Located around Trafalgar Square, on the edge of Whitehall and Mayfair, is Charing Cross. Dedicated to Admiral Lord Nelson’s victory over Napoleon’s eet in 1807, the centrepiece of the square is Nelson’s Column, a 185 foot Corinthian- styled pillar with a 17 foot statue of Nelson atop. The column is guarded by four bronze lions made by Landseer, and anking Nelson’s memorial are statues of Charles I, and two of the heroes of the India Mutiny, Lord Napier and General Havelock. Two great fountains provide the nishing ourish and are used by people from the surrounding area to gather water, and at night, occasionally to bathe (if the police aren’t in the area.)
Traf c around the square is heavy at nearly all hours. During the day, the carriages of politicians, lawyers, and other people involved in running the country are threading their way through the press of vehicles. Taxis and omnibuses ply their trade to and from the Charing Cross Station on the embankment. The square brings in tourists from overseas and the artistically-inclined. The National Gallery sits at the north end of Trafalgar, as does the National Portrait Gallery. The Grand Hotel, a popular site for the traveller, is on the south side of the square, just across Craven Street from the rail station. On the west side of Trafalgar is the end of Pall Mall, where one nds the College of Physicians, the Royal Society’s club residence, and the Royal Geographical Society’s building. Union Club House, a gentlemen’s club for merchants and lawyers, is in the area, as well.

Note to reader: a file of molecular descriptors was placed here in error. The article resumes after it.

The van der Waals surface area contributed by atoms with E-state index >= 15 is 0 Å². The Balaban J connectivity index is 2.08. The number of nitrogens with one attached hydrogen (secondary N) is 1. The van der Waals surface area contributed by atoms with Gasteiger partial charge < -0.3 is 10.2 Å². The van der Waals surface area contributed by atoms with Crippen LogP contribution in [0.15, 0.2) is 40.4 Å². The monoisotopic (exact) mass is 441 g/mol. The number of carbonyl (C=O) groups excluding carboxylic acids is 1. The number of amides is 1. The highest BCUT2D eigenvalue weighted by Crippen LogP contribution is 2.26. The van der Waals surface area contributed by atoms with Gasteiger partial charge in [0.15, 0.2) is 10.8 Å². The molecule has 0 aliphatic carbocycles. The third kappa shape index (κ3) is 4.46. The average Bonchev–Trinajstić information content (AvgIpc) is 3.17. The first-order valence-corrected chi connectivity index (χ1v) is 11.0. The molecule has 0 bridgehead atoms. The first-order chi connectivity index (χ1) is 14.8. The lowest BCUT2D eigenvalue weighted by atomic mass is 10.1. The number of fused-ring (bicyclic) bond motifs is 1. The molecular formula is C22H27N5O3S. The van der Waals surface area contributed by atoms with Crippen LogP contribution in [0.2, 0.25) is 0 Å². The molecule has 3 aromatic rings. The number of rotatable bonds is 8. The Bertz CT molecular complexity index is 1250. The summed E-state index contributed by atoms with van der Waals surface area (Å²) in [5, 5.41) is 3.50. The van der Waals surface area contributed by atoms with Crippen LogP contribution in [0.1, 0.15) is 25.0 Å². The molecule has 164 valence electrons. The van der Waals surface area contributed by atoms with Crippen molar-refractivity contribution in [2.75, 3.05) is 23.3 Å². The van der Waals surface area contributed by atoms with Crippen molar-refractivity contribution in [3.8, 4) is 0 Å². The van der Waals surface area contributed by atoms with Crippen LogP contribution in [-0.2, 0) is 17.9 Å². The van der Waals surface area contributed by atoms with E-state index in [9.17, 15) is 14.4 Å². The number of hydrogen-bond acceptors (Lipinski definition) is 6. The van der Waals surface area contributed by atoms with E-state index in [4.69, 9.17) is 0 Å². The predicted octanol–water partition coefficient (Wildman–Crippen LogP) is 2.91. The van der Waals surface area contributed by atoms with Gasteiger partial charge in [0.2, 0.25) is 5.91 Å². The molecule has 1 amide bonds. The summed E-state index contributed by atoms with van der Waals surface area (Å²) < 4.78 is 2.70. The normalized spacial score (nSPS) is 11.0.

The district gives its name to Charing Cross Hospital, built earlier in the century and now one of the better teaching hospitals in the country. Charing Cross provides pro bono service for people with unidenti ed or bizarre diseases in the hope of better training new physicians. The primary customer of the hospital, however, is the middle-class, who can afford the price of care. The hospital is the recipient of a great many endowments, allowing them to provide their services at a cheaper rate than comparably staffed facilities.
The busy nature of the Charing Cross neighbourhood means that petty crimes like pick pocketing and robberies are not uncommon. However, there is a sizeable contingent of policemen in the area, and a ying squad dedicated speci cally to enforcement available within minutes from Scotland Yard. The proximity to the Yard also means that plainclothes detectives are often in the area, heading to and from the headquarters.